15. 15. Tens&parameters
  16. 16. Conventional tens
  17. 17. acupunturetens
  18. 18. Brief intense tens  Rapid pain relief  15-30minutes  High frequency& more pulse width
  19. 19. Burstmode of conventional tens
  20. 20.  Stimulation of appropriate nerve root(s)  Stimulate the peripheral nerve (best if proximal to the pain area)  Stimulate motor point (innervated by the same root level)  Stimulate trigger point(s) or acupuncture point(s)  Stimulate the appropriate dermatome, myotome or sclerotome
  21. 21. Introduce yourself to patient Give assurance/confidence
  22. 22. Case sheet reading  Go through the medical reports  Find out diagnosis/general contra- indications/previous physiotherapy treatment
  23. 23. Checking general contraindications  Hyper pyrexia  Epilepsy  Severe renal and cardiac problems  Severe hypo/hypertension  Cardiac pacemakers  Infections  Pregnant women  Metal implants  Mentally retarded/upset patients  Malignancy  Anterior aspect of neck/carotid sinus/eyes
  24. 24. Tray preparations Skin resistance lowering/testing tray  Pillows  Cotton  Soap  Towel  Mackintosh  Petroleum jelly  Test tubes ( hot &cold)  U-pin (sharp &blunt)  Clips  Bowl of water  IR lamp  Hot &cold packs Treatment tray  Pillows  Towel  Bed sheet  Cotton  Adhesive tapes  Straps/goggles  Salt/Powder  Scissor/ Inch tape  Paper  Graph paper  Pencil/scale/eraser  Machine& accessories  Sand bags/crepe bandages
  25. 25. Checking local contraindications  Open wounds  Scars  Local skin infections  Cuts  Abrasions  Eczema  Local hemorrhagic spots  Skin sensitivity (testing)
  26. 26. Apparatus preparation  Check the apparatus& accessories like electrodes, leads, cables, plugs, power sockets, switches, controls, dials and others
  27. 27. Apparatus checking  Demonstration of the treatment  Check the functioning of machine in front of the patient  Explanation of treatment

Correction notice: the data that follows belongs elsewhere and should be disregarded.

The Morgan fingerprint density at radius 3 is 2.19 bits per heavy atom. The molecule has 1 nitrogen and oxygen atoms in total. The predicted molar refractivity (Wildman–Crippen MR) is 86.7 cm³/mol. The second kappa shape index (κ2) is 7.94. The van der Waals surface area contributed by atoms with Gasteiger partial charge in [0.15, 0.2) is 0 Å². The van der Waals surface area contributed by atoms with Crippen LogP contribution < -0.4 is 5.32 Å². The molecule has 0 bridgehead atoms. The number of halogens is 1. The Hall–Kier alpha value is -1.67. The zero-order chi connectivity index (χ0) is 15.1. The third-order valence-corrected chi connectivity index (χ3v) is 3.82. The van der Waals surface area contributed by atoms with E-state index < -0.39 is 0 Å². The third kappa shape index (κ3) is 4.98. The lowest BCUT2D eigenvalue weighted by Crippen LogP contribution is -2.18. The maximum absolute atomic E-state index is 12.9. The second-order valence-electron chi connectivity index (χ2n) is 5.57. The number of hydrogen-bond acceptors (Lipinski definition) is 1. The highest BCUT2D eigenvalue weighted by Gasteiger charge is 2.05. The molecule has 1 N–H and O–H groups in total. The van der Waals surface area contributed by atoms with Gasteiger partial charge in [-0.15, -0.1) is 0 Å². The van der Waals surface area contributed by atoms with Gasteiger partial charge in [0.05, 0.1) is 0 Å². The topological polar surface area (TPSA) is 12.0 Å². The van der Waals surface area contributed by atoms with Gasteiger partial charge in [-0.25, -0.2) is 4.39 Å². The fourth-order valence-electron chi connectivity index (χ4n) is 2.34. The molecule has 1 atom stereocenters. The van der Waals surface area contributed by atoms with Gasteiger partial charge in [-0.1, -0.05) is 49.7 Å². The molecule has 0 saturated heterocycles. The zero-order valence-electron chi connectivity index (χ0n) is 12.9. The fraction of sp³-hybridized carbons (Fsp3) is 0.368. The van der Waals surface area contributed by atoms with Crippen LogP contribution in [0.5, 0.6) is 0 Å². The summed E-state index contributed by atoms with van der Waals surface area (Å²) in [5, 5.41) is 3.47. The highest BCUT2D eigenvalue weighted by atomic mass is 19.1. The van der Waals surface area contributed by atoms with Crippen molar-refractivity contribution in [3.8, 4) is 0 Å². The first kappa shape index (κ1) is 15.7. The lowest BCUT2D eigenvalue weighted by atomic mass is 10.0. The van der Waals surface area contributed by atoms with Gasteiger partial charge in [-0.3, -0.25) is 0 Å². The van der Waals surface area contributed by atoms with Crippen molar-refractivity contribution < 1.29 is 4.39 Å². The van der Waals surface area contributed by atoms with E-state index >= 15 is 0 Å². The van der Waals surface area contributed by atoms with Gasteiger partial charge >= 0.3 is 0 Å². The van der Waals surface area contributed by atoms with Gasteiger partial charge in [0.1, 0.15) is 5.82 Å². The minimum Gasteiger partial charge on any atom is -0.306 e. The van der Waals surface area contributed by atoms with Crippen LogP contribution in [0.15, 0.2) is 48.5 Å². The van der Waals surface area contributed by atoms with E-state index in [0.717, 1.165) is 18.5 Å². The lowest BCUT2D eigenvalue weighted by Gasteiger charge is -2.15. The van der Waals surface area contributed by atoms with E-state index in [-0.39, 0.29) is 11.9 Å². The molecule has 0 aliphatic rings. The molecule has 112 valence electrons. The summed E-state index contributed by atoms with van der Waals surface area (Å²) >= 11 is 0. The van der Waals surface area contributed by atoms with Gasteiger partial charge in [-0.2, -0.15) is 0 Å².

28. 28. Positioning the patient  Comfortable  Relaxed  appropriate
  29. 29. Skin resistance lowering  Do skin resistance lowering  Neatly &perfectly  Use items required in an orderly manner
  30. 30. Selection of technique  Use proper technique of application
  31. 31. Placement of electrodes  Appropriate placement according to the condition &patient  Use adhesives &straps  Apply gel evenly on electrode  Maintain good contact with the skin  No leads crossing each other  Confirm connections &above all
  32. 32. Instructions & warnings Instructions  Don’t move  Don’t sleep  Don’t touch leads, apparatus, therapist and any other metal near by you Warnings  Inform more heating/uncomforta ble sensations  Inform burning sensation immediately
  33. 33. Treatment  Proper execution of treatment  Appropriate intensity should be used  Set duration of treatment acc. to condition status  Supervise the treatment through out the session
  34. 34. Termination  Put knobs to zero  Remove electrodes  Switch off the machine &mains  Clean the area &inspect for adverse reactions  Manage if anything &give instruction regarding next coming  Winding up procedure
  35. 35. Recording Accurate record of all parameters of treatment including area treated , technique, dosage and the outcomes
  36. 36. CONTRAINDICATIONS  Patients who do not comprehend the physiotherapist’s instructions or who are unable to co-operate  • It has been widely cited that application of the electrodes over the trunk, abdomen or pelvis during pregnancy is contraindicated BUT a recent review suggests that although not an ideal (first line) treatment option, application of TENS around the trunk during pregnancy can be safely applied, and no detrimental effects have been reported in the literature (see www.electrotherapy,org for publication details)  • TENS during labour for pain relief is both safe and effective  • Patients with a Pacemaker should not be routinely treated with TENS though under carefully controlled conditions it can be safely applied. It is suggested that routine application of TENS for a patient with a pacemaker or any other implanted electronic device should be considered a contraindication.  • Patients who have an allergic response to the electrodes, gel or tape  • Electrode placement over dermatological lesions e.g. dermatitis, eczema  • Application over the anterior aspect of the neck or carotid sinus
  37. 37. PRECAUTIONS  If there is abnormal skin sensation, the electrodes should preferably be positioned elsewhere to ensure effective stimulation  • Electrodes should not be placed over the eyes  • Patients who have epilepsy should be treated at the discretion of the therapist in consultation with the appropriate medical practitioner as there have been anecdotal reports of adverse outcomes, most especially (but not exclusively) associated with treatments to the neck and upper thoracic areas  • Avoid active epiphyseal regions in children (though there is no direct evidence of adverse effect)  • The use of abdominal electrodes during labour may interfere with foetal monitoring equipment and is therefore best avoided